Ross, working with production designer Philip Messina, created a world where the overarching problem of wealth inequality (that pervades literally everything here as it does in real life) is extremely visible and obvious just by looking at how the characters are dressed. In District 12 where Katniss is from, an impoverished coal-mining region, people dress the way they must have a hundred years ago. The women look particularly old-fashioned in simple frocks with lace around the necklines (although Katniss goes hunting in a cool-looking leather jacket, I'm willing to let that slide.)

Compare this to "the Capitol," which is both the seat of the regime and the home of the only wealthy citizens in the depraved nation of Panem. In the Capitol, where the people are both free from having to send their children off to be slaughtered and have the additional privilege of eating three full meals a day, no one wears neutral tones like brown or gray. They wear only garish colors that would never occur in the natural world, like neon yellow and a blinding shade of magenta. They have a pretentious manner of walking and they cackle when they laugh. Here lies another difference between movie and book: in the movie the Capitol residents are more amusing than despicable.

Flamboyant costumes: in 'The Hunger Games,' the brighter your outfit, the more shallow you are. Effie Trinket (played by Elizabeth Banks) announcing which children were chosen to fight.

Ross and Messina made the decision to shoot the actual "Hunger Games" (which comprise most of the movie's 143 minutes) in the same region of western North Carolina where they filmed Katniss's hometown of District 12. In the book you get the sense that the Games are being played in an arena that is completely artificial and manufactured. But here the filmmakers chose (and I'm not sure why -- maybe it was cheaper) to shoot the Games in a natural environment. Surprisingly, this only increases the horror of the televised bloodbath. There's something about the forest that's just creepier than anything we can make with our hands.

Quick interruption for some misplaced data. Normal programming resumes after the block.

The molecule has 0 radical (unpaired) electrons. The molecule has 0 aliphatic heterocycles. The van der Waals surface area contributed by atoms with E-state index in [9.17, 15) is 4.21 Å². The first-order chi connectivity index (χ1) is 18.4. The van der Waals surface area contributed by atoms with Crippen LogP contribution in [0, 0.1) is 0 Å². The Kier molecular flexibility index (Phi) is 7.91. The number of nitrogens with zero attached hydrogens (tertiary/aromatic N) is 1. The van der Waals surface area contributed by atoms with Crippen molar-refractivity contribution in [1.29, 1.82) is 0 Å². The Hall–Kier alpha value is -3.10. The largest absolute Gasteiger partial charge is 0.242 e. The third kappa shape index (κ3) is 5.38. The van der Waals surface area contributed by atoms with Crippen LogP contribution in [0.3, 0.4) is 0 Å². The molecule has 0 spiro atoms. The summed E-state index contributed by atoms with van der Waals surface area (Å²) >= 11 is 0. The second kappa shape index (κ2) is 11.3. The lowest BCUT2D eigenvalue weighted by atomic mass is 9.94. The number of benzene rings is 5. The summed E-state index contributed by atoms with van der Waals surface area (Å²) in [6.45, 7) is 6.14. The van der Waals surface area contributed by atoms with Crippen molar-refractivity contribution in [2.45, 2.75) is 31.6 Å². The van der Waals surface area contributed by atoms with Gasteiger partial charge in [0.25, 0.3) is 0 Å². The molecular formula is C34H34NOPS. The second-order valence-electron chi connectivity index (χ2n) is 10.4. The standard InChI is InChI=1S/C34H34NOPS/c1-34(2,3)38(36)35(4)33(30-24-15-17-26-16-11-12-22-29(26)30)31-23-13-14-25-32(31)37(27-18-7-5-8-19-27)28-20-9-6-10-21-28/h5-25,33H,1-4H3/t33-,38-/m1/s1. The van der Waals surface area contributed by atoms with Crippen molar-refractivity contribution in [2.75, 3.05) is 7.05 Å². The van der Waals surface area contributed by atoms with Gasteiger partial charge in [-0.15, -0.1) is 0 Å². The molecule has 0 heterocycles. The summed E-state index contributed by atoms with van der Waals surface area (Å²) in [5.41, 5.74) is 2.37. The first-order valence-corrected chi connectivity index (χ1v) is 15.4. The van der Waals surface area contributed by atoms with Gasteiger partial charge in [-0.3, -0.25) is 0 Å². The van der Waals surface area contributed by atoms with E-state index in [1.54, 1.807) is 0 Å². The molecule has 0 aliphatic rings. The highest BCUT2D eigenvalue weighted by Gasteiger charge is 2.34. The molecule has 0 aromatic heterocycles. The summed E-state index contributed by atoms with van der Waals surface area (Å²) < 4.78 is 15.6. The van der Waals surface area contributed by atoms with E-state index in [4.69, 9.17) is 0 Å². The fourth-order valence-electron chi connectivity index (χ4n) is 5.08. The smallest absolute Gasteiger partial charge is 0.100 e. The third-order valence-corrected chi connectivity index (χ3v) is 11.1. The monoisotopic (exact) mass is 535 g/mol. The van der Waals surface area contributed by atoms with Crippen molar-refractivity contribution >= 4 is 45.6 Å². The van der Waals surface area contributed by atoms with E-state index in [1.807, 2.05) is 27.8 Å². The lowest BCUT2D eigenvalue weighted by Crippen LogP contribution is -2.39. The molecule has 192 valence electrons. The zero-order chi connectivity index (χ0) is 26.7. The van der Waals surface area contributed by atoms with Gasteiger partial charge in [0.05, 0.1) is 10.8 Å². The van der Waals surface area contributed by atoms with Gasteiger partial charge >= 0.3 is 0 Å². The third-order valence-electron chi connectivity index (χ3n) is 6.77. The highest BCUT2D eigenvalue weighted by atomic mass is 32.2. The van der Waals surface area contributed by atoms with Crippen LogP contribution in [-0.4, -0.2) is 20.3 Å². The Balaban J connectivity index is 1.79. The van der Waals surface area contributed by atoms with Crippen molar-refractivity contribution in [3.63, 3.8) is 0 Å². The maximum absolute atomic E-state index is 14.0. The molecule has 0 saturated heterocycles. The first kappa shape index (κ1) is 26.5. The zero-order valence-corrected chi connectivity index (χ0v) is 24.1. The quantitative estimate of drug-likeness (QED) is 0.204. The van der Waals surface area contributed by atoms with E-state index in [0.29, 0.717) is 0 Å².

Which brings me to my final point -- the violence. It's not until the actual "Hunger Games" begin (roughly 30-40 minutes into the movie) that the full morbid impact of the plot hits home. Suddenly we're watching children murder each other. We hear a boy's neck break; we watch a very cute twelve-year-old girl get speared in the chest. Collins (who comes from a military family) has said she hopes her books will teach kids both about the horrors of war and how TV can desensitize us to real human suffering. But these lofty goals may be out of the reach of most of the movie's adolescent viewers, who are likely to enjoy the dramatic story and its charismatic heroine more than they will ponder the damaging role of media in modern society. But for now, the story is good. Very good. And there are still two more movies with which to teach the lesson that comes across so strongly in the novels.